A Brief Letter on Romantic Love Versus Modern Love
By Brian Vaszily, Founder of IntenseExperiences.com
NOTE: My Mother -- the world's greatest and a good friend -- knows I've been at a particularly challenging and reflective period in my life. More frequently than normal, therefore, she has been asking how I am doing and where I am at.
This letter below is one of my recent responses to her. With her permission, I decided to publish this letter. It doesn't provide an exhaustive view of my perspective, but I am publishing it to help others consider their own views, and to get YOUR feedback
on my perspective and what you believe about love, relationships and commitment in general. So after reading this letter, I encourage you to send an email with your response.
I have come to absolutely confirm I have an old-fashioned "romantic" view of love. I already knew I was more of a Romantic, in the Byron / Shelly/ Keats / Emerson / Thoreau sense, anyway, so this would make sense, wouldn't it?
I believe in science, and am fascinated by it, but realize it is quite limited because it will never answer the question of WHY? It can reveal the what and the how, but never why.
Why are we here at all. Why does anything exist.
In the modern love view, I believe people look at their partners as the key member of their "network." As their primary supporter, as their Vice President of Living... and they are their partner's V.P.. They look at love in the scientific "functional, flexible" sense. Not as sacred, as holy, as deeply spiritual, but as one of the key "units" in their production line.
That makes sense, but only in the brain. You DO need elements of that FOR SURE -- running a shared life is a business, no doubt, and you do also need a business partner. But it is so much more.
In the romantic view, you are two-as-one. Another heart becomes your heart, and you accept the responsibility for it as such. You treat it as your own, and perhaps even better. When that side of your heart -- your significant other's -- feels pain, you feel that pain. And you want to go to the end of the earth to make it better. And you want them to naturally treat your heart the same. Not because you said so, but because they just do.
This makes it challenging, doesn't it? Because of course virtually any woman will LIKE the sound of that. It has all the elements of the fairy tale; it sounds noble and fascinating and right and beautiful. BUT living it ... especially in the mirror of a modern-love, practical-application, go-go-go, science-oriented society ... is another story.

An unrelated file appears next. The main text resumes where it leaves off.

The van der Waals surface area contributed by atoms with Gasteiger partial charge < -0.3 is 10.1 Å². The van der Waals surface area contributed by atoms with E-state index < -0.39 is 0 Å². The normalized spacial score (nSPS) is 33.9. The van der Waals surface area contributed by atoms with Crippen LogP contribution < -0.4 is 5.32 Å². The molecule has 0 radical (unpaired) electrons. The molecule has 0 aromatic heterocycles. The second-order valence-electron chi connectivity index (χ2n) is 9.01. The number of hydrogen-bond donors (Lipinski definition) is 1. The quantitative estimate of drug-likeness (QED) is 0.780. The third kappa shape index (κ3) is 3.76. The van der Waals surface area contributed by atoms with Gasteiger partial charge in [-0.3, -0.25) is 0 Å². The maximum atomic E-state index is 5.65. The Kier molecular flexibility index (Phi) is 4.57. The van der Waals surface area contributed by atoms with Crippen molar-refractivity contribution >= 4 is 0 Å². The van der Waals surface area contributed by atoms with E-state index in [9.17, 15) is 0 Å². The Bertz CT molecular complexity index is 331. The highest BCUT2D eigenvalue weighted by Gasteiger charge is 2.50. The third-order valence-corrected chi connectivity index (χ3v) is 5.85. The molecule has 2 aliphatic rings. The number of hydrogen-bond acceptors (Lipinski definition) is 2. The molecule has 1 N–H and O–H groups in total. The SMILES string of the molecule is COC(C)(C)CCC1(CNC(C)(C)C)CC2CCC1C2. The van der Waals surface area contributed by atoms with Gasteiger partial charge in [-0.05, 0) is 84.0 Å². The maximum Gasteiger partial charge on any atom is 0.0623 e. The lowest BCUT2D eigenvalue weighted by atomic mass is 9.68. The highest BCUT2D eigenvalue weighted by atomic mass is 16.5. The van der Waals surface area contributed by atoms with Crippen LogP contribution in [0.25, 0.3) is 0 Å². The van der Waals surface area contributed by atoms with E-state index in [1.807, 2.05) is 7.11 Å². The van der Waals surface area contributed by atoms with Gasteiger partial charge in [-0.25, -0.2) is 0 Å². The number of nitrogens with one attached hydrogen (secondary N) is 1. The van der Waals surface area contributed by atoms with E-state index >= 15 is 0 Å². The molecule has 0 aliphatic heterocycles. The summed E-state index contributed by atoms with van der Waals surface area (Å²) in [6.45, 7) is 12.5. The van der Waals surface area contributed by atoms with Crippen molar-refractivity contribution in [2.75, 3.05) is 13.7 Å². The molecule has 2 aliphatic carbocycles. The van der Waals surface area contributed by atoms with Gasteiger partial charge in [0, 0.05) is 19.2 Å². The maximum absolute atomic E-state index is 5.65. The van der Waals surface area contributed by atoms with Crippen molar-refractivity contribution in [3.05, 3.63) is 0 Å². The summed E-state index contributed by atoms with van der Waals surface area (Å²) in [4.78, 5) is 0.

GETTING the attention her heart so desires and deserves -- and knowing he is willing to sacrifice (to "go to battle" for her and risk his life, in the chivalrous metaphor of it) -- is remarkably appealing, and what women wouldn't want to "believe" that is right and sign up for that? BUT giving the same attention -- NOT the same as clinging, on the contrary, instead letting him know by showing that his heart (along with the children) is first, and that she will make sacrifices that don't even necessarily feel like sacrifices per se because she is happy when he is happy, as he is when she is -- is very very hard work. This kind of love is hard work for both. It is all so old fashioned.
Even if mentally I didn't LIKE this philosophy of love I hold, it wouldn't matter anyway. It is beyond my mind. It is what my heart knows can be and is. My intuition knows it is right. My intuition knows the result of the hard work is beyond "worth it;" it is as close to God as we get on earth.
And I do like it. I do believe it is possible. Though, yes, it is mighty difficult in a go-go world where so many have their priorities screwed up. Sometimes this mis-prioritization catches me too, though less and less. But this is my life mission with IntenseExperiences.com etc., as you know. So many people these days feel empty, purposeless, lonely even if they are married, like "Isn't there something MORE?" and "Isn't love supposed to be DEEPER?" and "Why AM I here?" etc. They don't even know it is the choices they are making, and the choices they are not -- the lack of proper prioritization, to sound clinical about it -- that is holding them down, that is deadening them each day. If it's not about love ... as you taught, family ... who cares if you have the "rewarding" career, the big house, the cool car, the vast network of acquaintances, etc.?
This is one of the key places I am at, since you asked and you care. :)
So what do YOU, gentle (I hope) reader, think of this perspective? What do you think the keys are to relationships, love and commitment?
Please include your first name and home town when you write, and NOTE that I may reprint all or an excerpt of what you contribute in a follow-up to this piece ... though I will only publish your first name and city/state if provided, not any personal or contact info.SEND YOUR RESPONSE TO [email protected] with "Brian Vaszily" in the subject line
, or use the "Contact Us" link to the left.